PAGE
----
Most of the time, the update of the child will seem to work. But in the database it will have been assigned to the wrong parent. From time to time (that would explain the sporadic nature of your problem), records 232 will have been deleted by the other user. So when you update the child, 232 does not exist anymore and you get your error.

This is a scenario that would explain your problem, and the fact that it happens only when you add a new parent only reinforce it.

But is this what happens in your case?

There is but one line in your explanation of the problem that contradicts my scenario: Yet when I look at the child record in the datatable, it has the correct rowID for the foreign key seems to contradict me however. Do I understand that the 233 has been cascaded to the child before you try to also update the child? If so, I am wrong, your child update should work.
ElrondCTAuthor Commented:
This is a single-user app, so other concurrent users are not at issue.

I set the .AutoIncrementSeed on the ID of the parent row to a large number (500000), so that there won't be any risk of a spurious match between the ID generated by the app and IDs previously generated by the Access database itself. I use the following sequence of events to save both parent and child records:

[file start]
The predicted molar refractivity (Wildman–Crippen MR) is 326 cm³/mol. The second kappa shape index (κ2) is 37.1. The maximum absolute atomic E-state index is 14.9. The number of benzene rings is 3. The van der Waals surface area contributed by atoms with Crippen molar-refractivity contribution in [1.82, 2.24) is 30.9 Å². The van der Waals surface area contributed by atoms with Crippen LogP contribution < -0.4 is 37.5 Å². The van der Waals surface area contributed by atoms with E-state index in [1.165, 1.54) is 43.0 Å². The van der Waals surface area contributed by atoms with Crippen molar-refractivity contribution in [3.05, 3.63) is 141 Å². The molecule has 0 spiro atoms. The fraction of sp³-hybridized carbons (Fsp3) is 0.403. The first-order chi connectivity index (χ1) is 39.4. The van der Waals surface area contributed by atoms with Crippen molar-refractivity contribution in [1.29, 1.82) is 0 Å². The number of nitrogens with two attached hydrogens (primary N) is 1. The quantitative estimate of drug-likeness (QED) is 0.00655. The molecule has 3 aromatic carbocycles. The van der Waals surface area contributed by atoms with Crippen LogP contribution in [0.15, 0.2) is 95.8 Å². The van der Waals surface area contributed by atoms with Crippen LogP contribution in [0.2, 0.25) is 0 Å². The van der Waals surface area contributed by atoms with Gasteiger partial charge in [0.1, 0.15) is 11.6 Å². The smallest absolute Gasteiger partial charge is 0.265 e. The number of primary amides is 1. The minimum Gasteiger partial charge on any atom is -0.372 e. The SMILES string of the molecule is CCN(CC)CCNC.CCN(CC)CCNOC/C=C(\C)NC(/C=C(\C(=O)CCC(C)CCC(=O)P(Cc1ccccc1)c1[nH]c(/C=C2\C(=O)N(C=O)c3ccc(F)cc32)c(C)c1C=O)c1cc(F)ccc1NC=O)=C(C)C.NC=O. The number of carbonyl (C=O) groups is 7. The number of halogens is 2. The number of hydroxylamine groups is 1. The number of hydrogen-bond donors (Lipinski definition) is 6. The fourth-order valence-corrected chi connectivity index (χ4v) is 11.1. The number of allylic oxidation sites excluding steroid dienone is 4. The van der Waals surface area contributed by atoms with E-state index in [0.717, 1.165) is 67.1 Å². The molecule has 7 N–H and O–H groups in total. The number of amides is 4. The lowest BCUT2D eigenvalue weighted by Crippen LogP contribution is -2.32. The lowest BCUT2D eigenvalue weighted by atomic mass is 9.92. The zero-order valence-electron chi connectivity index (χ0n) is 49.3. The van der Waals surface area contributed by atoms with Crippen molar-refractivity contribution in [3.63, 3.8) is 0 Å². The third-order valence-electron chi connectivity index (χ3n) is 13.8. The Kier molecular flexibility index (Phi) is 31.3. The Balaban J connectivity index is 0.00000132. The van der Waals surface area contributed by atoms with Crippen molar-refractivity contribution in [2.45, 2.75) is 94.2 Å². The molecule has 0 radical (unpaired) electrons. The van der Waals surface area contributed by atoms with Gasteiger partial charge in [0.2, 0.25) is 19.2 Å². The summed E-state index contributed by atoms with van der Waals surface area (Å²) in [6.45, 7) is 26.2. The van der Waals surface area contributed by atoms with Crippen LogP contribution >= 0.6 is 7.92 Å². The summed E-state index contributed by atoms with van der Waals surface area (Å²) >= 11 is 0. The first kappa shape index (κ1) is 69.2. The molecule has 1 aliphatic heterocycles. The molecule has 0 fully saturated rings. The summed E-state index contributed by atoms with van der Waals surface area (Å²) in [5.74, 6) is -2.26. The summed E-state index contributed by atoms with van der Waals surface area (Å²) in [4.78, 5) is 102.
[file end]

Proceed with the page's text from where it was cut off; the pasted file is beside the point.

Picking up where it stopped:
1) Header.Update
2) In the RowUpdated event, I get the ID generated by Access: OleDbCommand("SELECT @@IDENTITY", connData
3) I change the ID on the Header row in the datatable to Access's ID. This cascades automatically to the child row(s).
4) I change the .RowFilter for the DataView on the child table to the new ID
5) Child.Update

98% of the time, this works fine. Occasionally, I get the error described. The debugger indicates that the foreign key in the child table has been correctly changed to the Access-generated ID, and the DataView .RowFilter is set to the same, but the child row doesn't show up in the DataView, and trying to save the rows gives the error. It's as if the foreign key it's actually using isn't the same as what it's displaying.

This happens only with saving a new parent row, so it's almost certainly connected with the process of retrieving and using the new ID coming from the database. It most often happens with the first row I save after starting the application; if the first save is OK, rarely if ever do I have a problem with a later save.
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ElrondCTAuthor Commented:
A timing issue does seem plausible to me. One of my clients indicated that it was happening more frequently when they had the database on a server than when it was on a local disk. I've had it happen on the local disk too, though. Application.DoEvents seems like a reasonable way to deal with that potential issue. Of course, with an intermittent error, it'll be hard to know if it's actually working...
ElrondCTAuthor Commented:
No easy way to know for sure that it's working, but it seems like a reasonable solution. If I have further problems, I'll circle back...
ElrondCTAuthor Commented:
Sadly, the problem has recurred. I've reposted the problem at http://www.experts-exchange.com/Programming/Languages/.NET/Visual_Basic.NET/Q_27535367.html